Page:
The Kaiser Family Foundation (KFF) recently highlighted some common questions and answers about how the Medicare program is funded. According to the KFF FAQ, Medicare spending accounts for 21% of national health care spending and 12% of the federal budget. Its funding comes primarily from general revenues, payroll taxes, and premiums paid by beneficiaries.
Different Parts of Medicare are funded differently—Part A, which covers inpatient hospital stays, some home health care, and hospice, is financed primarily through a tax on earnings paid by employers and employees. Payroll taxes accounted for 88% of Part A revenue in 2019. Part A has been the focus of some significant conversation recently because the Medicare Hospital Insurance (HI) trust fund, out of which Medicare Part A benefits are paid—is projected to be depleted in 2026, just five years from now.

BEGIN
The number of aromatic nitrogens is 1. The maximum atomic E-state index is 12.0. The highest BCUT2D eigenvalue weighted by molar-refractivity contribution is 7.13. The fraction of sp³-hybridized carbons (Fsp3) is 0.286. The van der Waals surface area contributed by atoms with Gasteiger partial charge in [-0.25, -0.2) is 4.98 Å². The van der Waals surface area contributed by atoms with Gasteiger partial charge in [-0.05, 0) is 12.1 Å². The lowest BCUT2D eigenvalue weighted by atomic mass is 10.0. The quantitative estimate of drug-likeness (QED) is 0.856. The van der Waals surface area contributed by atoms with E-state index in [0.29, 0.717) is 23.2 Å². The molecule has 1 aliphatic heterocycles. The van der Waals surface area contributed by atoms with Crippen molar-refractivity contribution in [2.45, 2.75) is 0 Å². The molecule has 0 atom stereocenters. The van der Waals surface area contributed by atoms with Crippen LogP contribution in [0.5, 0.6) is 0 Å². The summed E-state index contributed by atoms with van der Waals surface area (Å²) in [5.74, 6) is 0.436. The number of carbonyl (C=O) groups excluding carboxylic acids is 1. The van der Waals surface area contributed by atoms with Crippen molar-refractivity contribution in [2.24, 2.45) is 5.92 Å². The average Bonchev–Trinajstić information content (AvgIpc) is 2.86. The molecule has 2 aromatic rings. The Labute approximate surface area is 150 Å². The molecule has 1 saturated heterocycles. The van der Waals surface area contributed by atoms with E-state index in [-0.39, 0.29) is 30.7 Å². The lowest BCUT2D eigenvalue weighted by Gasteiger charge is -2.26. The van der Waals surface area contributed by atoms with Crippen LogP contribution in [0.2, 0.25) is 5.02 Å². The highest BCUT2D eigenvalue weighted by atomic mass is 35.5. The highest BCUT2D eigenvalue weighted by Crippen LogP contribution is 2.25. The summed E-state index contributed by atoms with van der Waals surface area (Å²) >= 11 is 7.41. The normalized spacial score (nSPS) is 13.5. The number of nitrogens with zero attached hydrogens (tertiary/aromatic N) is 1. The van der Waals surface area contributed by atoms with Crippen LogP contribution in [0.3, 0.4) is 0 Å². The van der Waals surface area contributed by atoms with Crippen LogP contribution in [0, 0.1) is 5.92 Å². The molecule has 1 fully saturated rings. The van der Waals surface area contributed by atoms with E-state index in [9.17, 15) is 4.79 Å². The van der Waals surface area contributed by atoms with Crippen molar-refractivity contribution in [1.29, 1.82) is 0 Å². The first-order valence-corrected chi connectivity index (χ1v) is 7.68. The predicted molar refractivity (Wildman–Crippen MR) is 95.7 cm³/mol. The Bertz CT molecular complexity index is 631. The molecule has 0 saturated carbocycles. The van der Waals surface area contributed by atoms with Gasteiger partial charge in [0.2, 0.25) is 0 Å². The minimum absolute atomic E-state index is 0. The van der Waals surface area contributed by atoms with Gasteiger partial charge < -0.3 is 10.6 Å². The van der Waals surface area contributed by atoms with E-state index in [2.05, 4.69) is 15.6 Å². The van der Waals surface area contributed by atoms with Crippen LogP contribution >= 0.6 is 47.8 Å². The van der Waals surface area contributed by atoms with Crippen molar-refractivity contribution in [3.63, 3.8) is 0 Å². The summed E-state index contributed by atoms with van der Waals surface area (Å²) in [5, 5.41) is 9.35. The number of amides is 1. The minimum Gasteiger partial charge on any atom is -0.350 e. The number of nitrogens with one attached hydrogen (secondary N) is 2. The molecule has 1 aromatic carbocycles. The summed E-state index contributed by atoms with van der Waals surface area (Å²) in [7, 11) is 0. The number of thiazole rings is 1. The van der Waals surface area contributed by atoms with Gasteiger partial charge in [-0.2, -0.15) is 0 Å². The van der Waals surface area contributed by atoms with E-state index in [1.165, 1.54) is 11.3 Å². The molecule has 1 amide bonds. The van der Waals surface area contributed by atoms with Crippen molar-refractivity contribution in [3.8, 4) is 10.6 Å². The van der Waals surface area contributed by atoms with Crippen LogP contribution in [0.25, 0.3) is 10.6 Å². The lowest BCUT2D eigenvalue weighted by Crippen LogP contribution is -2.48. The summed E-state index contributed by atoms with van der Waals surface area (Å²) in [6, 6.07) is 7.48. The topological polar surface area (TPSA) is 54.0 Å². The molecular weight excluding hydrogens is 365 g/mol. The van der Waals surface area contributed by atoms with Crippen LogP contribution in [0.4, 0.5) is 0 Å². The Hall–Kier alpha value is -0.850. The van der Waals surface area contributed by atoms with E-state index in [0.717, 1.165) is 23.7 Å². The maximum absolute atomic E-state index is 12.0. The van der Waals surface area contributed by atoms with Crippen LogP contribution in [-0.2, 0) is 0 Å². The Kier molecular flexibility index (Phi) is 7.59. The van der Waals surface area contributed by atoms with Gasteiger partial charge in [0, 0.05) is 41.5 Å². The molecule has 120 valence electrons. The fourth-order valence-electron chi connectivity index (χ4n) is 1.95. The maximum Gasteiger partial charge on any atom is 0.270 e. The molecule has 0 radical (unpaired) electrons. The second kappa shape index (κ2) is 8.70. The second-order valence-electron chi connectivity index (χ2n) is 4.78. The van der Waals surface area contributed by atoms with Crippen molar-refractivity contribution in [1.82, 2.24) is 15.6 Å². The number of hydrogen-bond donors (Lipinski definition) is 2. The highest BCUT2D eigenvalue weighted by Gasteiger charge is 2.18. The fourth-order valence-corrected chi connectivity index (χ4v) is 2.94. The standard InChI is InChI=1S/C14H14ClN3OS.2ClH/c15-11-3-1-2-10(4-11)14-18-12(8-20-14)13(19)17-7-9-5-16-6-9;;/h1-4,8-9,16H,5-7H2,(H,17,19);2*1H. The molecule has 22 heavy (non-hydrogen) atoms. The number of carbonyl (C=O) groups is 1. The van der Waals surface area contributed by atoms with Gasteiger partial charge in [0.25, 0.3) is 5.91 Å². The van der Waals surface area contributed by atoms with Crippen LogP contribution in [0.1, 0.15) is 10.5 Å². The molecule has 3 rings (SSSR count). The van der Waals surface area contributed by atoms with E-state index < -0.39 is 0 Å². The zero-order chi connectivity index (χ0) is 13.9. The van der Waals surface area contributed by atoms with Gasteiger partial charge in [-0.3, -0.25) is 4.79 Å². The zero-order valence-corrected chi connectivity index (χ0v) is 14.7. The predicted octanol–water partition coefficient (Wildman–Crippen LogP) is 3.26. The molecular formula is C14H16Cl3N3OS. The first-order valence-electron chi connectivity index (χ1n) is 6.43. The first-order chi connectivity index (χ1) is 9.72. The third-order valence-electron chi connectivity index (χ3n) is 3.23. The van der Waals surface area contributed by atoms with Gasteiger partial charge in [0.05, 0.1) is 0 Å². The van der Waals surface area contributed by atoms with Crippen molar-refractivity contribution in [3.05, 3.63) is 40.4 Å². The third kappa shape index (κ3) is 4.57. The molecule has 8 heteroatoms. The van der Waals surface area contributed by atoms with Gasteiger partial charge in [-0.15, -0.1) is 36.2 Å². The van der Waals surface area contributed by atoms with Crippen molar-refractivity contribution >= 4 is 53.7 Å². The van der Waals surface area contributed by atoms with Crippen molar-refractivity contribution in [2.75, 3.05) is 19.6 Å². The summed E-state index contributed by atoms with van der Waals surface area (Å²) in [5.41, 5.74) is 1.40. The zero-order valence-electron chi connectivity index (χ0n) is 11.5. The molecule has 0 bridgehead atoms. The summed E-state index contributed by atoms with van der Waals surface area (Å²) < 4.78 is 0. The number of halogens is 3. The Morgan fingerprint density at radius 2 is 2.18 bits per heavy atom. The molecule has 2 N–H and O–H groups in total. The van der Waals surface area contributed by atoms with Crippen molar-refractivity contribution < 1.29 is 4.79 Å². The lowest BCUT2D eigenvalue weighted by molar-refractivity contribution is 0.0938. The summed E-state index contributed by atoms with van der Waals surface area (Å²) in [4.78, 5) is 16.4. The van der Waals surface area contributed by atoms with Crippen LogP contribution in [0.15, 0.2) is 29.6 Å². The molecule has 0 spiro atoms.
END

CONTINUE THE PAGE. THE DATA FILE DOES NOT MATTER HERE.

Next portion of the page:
The FAQ answers common questions about Medicare financing, including questions about the HI trust fund, what depleted means, what happens if there is a shortfall, whether this has happened before, what factors affect the trust fund, and what the long-term outlook is for Medicare financing.
Crucially, the report highlights that while some reports describe the trust fund as heading towards “bankruptcy” or “going broke,” “it is important to note that the Medicare program will not cease to operate if assets are fully depleted, because revenue will continue flowing into the fund from payroll taxes and other sources. Based on data from Medicare’s actuaries, in 2026 Medicare will be able to cover 94% of Part A benefits spending.”
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